Slovenia has called on the EU to help deal with a sudden rush of refugees, after more than 12,000 people crossed into the country in one day.
The interior minister Vesna Gyorkos said on Thursday that Slovenia needs police from the EU to help regulate the flow of refugees coming from Croatia, in light of the influx over the past 24 hours.
Slovenia has a population of two million people, and some 10,300 refugees remain in the country according to an interior ministry spokesman.
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Croatia also sought international help on Thursday. The government said it will ask for blankets, winter tents, beds and containers, after some 217,000 refugees entered the country since September.
With more bottlenecks being created across the Balkans, thousands of refugees are spending cold nights under open skies in Serbia, Croatia and Slovenia.
Another 9,000 are expected to enter Serbia on Thursday, the United Nations High Commissioner on Refugees office in Serbia.
"It is alarming, because the weather is getting cold," Seda Kuzucu, UNHCR field coordinator in Presevo told Reuters.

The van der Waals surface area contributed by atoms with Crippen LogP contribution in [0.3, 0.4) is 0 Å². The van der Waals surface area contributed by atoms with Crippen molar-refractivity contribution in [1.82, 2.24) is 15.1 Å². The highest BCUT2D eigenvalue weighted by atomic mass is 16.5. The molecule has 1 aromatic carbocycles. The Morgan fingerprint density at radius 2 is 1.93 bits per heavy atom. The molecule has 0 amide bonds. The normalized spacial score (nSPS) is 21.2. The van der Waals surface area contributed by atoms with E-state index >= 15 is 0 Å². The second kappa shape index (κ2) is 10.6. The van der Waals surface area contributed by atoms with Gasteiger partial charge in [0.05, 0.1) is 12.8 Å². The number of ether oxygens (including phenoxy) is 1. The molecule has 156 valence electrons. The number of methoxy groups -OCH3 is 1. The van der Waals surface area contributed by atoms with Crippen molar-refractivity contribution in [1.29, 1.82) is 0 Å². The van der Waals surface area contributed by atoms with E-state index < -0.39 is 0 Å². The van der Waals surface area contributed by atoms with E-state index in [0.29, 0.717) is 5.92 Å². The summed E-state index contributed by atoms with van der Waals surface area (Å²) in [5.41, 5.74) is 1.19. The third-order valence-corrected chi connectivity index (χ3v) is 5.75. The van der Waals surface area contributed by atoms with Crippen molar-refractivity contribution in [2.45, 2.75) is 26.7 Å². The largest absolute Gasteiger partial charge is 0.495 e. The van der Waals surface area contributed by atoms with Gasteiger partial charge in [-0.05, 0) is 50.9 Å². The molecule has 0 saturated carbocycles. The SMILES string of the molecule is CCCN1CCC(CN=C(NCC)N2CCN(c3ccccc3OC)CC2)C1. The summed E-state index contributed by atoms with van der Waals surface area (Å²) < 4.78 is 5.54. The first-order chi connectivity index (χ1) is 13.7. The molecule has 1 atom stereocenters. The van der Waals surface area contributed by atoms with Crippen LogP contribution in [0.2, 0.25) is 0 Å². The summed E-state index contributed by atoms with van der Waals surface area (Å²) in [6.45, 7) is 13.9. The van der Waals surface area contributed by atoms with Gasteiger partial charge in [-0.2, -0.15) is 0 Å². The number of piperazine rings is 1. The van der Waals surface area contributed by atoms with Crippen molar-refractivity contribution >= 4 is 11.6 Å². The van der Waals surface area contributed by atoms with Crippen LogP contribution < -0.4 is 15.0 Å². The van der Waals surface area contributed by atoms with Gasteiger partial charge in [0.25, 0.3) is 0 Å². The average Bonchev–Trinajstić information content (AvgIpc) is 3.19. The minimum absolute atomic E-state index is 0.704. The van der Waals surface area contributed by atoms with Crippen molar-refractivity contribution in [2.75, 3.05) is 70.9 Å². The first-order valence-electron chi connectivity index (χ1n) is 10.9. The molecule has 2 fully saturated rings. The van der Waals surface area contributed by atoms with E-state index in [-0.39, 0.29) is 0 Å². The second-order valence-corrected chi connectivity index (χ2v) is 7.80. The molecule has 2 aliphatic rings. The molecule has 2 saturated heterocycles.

"We want a normal life"
Anas Kaial, a 31-year old Syrian from Hama, spent the night in Slovenia with his mother, wife and three children.
In Syria, he ran a snooker bar, and is now en route to Germany.
"It was so cold," he said. "The only way we could distract our children from the cold and make them stop crying was by telling them that they will get all the Barbie dolls they want once we come to Germany.
"It's enough. We just want to have a normal, simple life. We can't afford more bloodshed and shelling."
Hungarian prime minister Viktor Orban urged European leaders late on Wednesday to change their immigration policies and involve voters in a debate about the continent's future, saying they would otherwise face a political crisis and a threat to the democratic order.
Refugees began streaming into Slovenia last Friday, when Hungary closed its border with Croatia.
Before then, they were heading for Hungary - a member of Europe's Schengen zone of visa-free travel - and then north and west to Austria and Germany. Sealing the border diverted them to Slovenia, which is also a member of the Schengen zone.
Orban said: "The right thing to do is not to ensure their passage into Europe but to take them back to the refugee camps they started out from."
For its part, Slovenia says it would be able to accept 2,000 to 2,500 refugees per day as long as Austria and Germany did not strengthen their border controls.
Slovenia's parliament has passed legislation giving the army more power to help guard its border.